The F-35 is half a stealth because its tail end is not stealthy and whenever it opens its bomb doors it lights up radars allowing them to paint the F-35’s track and intercept it. And the F-35 is not maneuverable; it cannot outfight previous generation aircraft if the planes are reasonably close to each other. It depends on long-range missiles to knock out the enemy.
Whether long range missiles can be jammed or fooled remains an open question. If they can be, as may be the case, then the entire F-35 investment (overall more than a trillion dollar program) goes down the drain. The US does not have a fallback or alternative.
All weapons systems have half-lives, including air to air missiles and stealth. As the surprise and punch of the enemy system wear off, the system must be adapted. As things now stand, the F-35 platform is nonadaptable meaning that the only place where it can be improved is the air to air missiles and electronics such as radars and jammers.
Enter the Russians. The Russians take a different approach in both their MiG and Sukhoi series of fighter jets. Instead of an entirely new platform each time, they build variants, upgrades and new platforms from existing ones. This has considerable advantages: it lowers development costs because proven components are reused; it allows test and development of new components on older platforms; it reduces risk and it sustains competition between MiG and Sukhoi, the two major design bureaus working on fighter jets.
In the US case, the F-16 was an entirely new platform owing next to nothing to its predecessors. Ditto for the F-15 and double ditto for the F-22 and F-35. While some of the same weapons might work between aircraft such as air to air missiles, radars, communications equipment and smart bombs, most of the rest is de novo development. And some of the newer platforms such as the F-22 and F-35 probably can’t be grown much further than where they are at the start.
Thus, the Russians have more flexibility. They also have strong export prospects and some of their exports carry with them a geopolitical risk in that the Russian aircraft can alter the balance of power.
Consider the Su-35, which is considered a 4++ generation aircraft (the F-22 and F-35 are fifth generation aircraft, or so they are claimed to be).
Pakistan, which relied on both the US and China for airplanes is now in conversations with the Russians for the Su-35, although some think it won’t happen only because India will complain. As India is a far more important customer than Pakistan ever will be, the critics of a Pakistan-deal may be right. But the fact that the Russians are even open to such a conversation indicates they are aggressively seeking new markets. One country likely to get Russian fighters, and which will be a game changer, will be Iran. Officially the arms sales sanctions are on their way to be lifted, and all the arms makers are flocking to Iran, including American ones. But Iran will never get anything from the US for their own ideological reasons and because the US Congress would block any transaction. The Russians have something to sell, and they are ahead of their main competitor, China, in having the operationally ready equipment. If the Iranians wanted the Su-35 they might be able to get it, and it would irretrievably change the balance of air power in the Middle East as the Su-35 is more capable than the F-15 or F-16, the two top American planes in the hands of Saudi Arabia and Israel.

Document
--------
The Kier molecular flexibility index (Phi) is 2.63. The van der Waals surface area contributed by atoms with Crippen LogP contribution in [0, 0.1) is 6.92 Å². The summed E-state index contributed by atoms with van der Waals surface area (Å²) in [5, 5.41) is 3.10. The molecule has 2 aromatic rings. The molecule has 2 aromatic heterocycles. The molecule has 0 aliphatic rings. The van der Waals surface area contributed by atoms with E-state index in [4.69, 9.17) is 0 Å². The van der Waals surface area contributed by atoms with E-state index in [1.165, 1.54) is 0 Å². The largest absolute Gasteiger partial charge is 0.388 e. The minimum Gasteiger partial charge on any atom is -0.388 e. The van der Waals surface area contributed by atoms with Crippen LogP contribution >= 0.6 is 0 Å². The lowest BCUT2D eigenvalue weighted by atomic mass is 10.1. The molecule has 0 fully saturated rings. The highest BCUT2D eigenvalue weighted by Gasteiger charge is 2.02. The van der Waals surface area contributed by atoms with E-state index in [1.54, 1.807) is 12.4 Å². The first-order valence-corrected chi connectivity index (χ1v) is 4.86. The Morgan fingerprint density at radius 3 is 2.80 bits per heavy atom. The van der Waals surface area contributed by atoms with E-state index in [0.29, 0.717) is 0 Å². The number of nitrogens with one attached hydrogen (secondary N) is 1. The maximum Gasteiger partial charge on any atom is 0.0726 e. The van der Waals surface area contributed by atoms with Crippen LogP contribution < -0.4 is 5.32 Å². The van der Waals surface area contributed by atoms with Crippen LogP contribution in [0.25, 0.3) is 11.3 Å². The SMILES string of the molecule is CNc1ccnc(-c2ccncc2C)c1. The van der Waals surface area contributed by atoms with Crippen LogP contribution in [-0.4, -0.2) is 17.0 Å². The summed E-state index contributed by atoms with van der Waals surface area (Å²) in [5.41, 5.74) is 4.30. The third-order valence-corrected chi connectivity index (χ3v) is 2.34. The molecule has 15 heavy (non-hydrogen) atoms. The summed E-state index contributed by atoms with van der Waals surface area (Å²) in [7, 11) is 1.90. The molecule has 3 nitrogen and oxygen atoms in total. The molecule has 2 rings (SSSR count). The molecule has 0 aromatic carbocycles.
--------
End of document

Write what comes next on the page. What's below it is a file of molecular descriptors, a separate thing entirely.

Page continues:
Worse still, the US only has the F-35 to sell, and it won’t be able to deliver any for a number of years. Which plane is better? That is an open question, but in recent tests between an F-16 and the F-35, the F-16 performed better. Israel is in line to get the F-35, but it is some years out and Israel’s participation was not as voluntary as it may have looked from the outside. In any case, for Israel and probably for Saudi Arabia too, aircraft from the US or Europe are the only options currently on the table, and there is a lot of concern all around. The most likely outcome is that some of the long range classified weapons planned for the F-35 are going to need to be put onto older F-15’s as upgrades, hoping to be able to level the odds against what the Russians can put in the field now, not in the indeterminate future.
Meanwhile the US better think about tempering its refusal to supply Taiwan with up to date F-16’s and reconsider how it approaches Egypt, where for a time the US stopped F-16 deliveries. The Egyptians are negotiating both with the French and the Russians for better fighter jets -in Russia’s case it is the upgraded MiG-29M and M2.
President Vladimir Putin knows the value of Russian aircraft in reinforcing air superiority. The recent introduction of high value MiG’s and Sukhoi’s in Syria but piloted by Russians keeps the United States out of much of Syrian airspace if the Russians so choose to play the game that way, and poses a challenge to Israel that needs to control supplies to Hezbollah and counter Iranian operations inside Syrian territory. That is why Netanyahu flew to Moscow with his military and intelligence chiefs, trying to cut a deal with the Russians.
Netanyahu’s visit to Putin should tell us a lot. The days of American air superiority are over.